Remodeling of the abdominal epithelial monolayer during the larva-pupa-adult transformation of Manduca

James B. Nardi, Charles Mark Bee, Catherine Lee Wallace

Research output: Contribution to journalArticlepeer-review


During metamorphosis of insect epithelial monolayers, cells die, divide, and rearrange. In Drosophila undifferentiated diploid cells destined to form the adult cuticle of each abdominal segment segregate early in development from the surrounding polyploid larval epithelial cells of that segment as eight groups of diploid histoblast cells. The larval polyploid cells are programmed to die and be replaced by divisions and rearrangements of histoblast cells. By contrast, abdominal epithelial cells of Manduca larvae form a monolayer of cells representing different ploidy levels with no definitive segregation of diploid cells destined to form adult structures. These epithelial cells of mixed ploidy levels produce a thick smooth larval cuticle with sparsely distributed sensory bristles. Adult descendants of this larval monolayer produce a thinner cuticle with densely packed scale cells. The transition between these differentiated states of Manduca involves divisions of cells, changes in ploidy levels, and sorting of certain polyploid cells into circular rosette patches to minimize contacts of these polyploid cells with surrounding cells of equal or smaller size. Cells within the rosettes and some surrounding cells are destined to die and be replaced by remaining epithelial cells of uniform size and ploidy at pupa-adult apolysis.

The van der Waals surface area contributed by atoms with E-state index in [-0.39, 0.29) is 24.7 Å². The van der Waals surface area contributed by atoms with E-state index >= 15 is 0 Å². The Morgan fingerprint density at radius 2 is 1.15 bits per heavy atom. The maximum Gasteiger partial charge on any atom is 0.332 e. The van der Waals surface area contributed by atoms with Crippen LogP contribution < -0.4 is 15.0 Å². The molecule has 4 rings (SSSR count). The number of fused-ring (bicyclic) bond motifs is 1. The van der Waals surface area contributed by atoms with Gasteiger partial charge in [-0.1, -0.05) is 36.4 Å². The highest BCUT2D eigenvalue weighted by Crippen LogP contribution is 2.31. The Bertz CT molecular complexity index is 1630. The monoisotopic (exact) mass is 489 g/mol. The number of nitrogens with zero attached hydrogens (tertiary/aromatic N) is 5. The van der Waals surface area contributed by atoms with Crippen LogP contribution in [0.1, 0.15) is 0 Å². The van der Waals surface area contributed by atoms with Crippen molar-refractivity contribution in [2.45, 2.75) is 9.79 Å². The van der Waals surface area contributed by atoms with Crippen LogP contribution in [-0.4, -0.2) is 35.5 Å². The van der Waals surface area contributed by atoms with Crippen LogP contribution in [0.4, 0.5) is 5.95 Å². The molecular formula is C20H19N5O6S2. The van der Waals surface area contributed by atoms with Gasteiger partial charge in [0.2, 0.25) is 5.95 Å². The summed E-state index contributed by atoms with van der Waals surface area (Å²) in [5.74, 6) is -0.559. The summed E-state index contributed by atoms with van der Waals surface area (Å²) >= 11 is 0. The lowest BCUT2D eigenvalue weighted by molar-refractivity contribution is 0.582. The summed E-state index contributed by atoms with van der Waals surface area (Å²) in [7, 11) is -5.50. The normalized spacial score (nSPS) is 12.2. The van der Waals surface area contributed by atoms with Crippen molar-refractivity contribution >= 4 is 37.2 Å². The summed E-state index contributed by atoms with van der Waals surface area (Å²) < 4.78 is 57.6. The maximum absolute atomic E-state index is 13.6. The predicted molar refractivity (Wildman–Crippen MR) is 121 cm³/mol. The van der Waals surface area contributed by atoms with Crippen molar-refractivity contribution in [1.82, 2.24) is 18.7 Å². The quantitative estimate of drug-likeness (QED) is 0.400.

Original languageEnglish (US)
Pages (from-to)10-22
Number of pages13
JournalDevelopmental Biology
Issue number1
StatePublished - Jun 1 2018


  • Cell affinities
  • Cell death
  • Cell rearrangement
  • Epithelial monolayer
  • Pattern formation
  • Remodeling

ASJC Scopus subject areas

  • Molecular Biology
  • Developmental Biology
  • Cell Biology


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